Original U.S. WWI M1917 Trench Knife by L.F. & C. dated 1917 with Scabbard by Jewell

Item Description

Original Item: Only One Available. This lovely lightly used condition Model 1917 trench knife has a wood handle, triangular stiletto blade, and leather scabbard with standard GI Pistol belt hook attachment.

The top of the guard is is nicely marked:

L.F. & C.

Landers, Frary, and Clark (L.F. & C.) began in 1853 as Landers & Smith Manufacturing Company, and in 1862 became known as Landers, Frary & Clark. They were in New Britain, Connecticut, and made a number of household items, as well as items for the military. They closed their doors in 1965.

Notable features of this example:
• Triangular 9" black steel blade. Blade has more than 80% of original finish, with runner marks and some wear to the point, which is slightly bent and was reprofiled slightly. The corners are still sharp, and it shows no signs of major damage.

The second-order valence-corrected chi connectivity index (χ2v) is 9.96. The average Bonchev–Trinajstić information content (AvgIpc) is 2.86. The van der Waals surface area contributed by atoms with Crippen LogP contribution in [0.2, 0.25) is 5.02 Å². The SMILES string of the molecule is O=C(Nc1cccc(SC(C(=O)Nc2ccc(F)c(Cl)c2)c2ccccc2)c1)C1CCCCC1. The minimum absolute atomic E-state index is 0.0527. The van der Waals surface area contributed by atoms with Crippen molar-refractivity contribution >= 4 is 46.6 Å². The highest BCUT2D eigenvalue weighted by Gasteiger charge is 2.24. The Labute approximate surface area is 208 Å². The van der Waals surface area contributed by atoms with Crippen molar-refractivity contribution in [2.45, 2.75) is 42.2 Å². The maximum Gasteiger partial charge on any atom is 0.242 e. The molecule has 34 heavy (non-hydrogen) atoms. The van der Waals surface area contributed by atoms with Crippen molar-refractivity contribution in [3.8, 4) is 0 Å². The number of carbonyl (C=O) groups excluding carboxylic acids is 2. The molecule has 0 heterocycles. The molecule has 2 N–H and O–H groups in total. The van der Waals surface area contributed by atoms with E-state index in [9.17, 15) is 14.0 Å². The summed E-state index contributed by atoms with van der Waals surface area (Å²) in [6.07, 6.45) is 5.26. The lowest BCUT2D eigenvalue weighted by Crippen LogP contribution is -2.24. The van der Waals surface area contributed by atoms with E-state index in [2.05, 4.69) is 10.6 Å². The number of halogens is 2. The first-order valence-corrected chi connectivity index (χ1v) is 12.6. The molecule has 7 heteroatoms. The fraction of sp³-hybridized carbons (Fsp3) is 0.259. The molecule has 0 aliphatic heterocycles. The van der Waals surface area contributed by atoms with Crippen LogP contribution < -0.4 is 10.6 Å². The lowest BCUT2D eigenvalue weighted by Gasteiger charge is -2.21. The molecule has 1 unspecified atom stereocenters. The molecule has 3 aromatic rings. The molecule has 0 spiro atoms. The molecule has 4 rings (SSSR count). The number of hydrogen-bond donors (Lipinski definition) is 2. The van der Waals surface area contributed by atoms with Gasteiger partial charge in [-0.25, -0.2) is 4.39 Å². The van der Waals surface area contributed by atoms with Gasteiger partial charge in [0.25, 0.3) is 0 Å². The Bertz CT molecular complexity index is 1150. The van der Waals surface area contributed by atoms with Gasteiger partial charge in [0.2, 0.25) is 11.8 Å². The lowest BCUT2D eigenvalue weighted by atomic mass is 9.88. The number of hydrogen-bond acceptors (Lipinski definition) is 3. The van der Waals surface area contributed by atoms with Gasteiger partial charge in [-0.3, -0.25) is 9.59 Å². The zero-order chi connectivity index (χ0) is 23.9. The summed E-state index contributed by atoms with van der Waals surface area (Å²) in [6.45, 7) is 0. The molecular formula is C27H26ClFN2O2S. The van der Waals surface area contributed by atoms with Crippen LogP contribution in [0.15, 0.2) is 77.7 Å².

• Very good condition wood grip. Has some wear and scratches, but a great color. There are no major cracks or chips. There is no play in the the crossguard or handle.

• Very good condition spiked steel hand guard, with no dents or bends we can see. There is some wear to the finish and light oxidation, but no major rust.

• Leather scabbard, which has a visible “Jewell” marking. All rivets are still present and secure. It also had a hole drilled into the bottom, which allowed moisture to escape.
Overall condition is very good. This knife is in wonderful condition and is welcomed into any Great War collection. Comes ready to display!

Blade length: 9”
Overall length: 14”
Scabbard length: 9 7/8"
Handguard: 4 1/2”x 5”

The first official U.S. trench knife adopted for service issue was the U.S. M1917 trench knife designed by Henry Disston & Sons, and based on examples of trench knives then in service with the French Army. The M1917 featured a triangular stiletto blade, wooden grip, metal knuckle guard, and a rounded pommel. The M1917 proved unsatisfactory in service, and a slightly improved version, the M1918, was adopted within months. Despite this, the M1918 is almost identical to the M1917, differing primarily in the construction and appearance of the knuckle guard. Usable only as stabbing weapons, the M1917 and M1918 frequently suffered broken blades. Their limited utility and general unpopularity caused the AEF to empanel a testing board in 1918 to test various trench knives and select a replacement.

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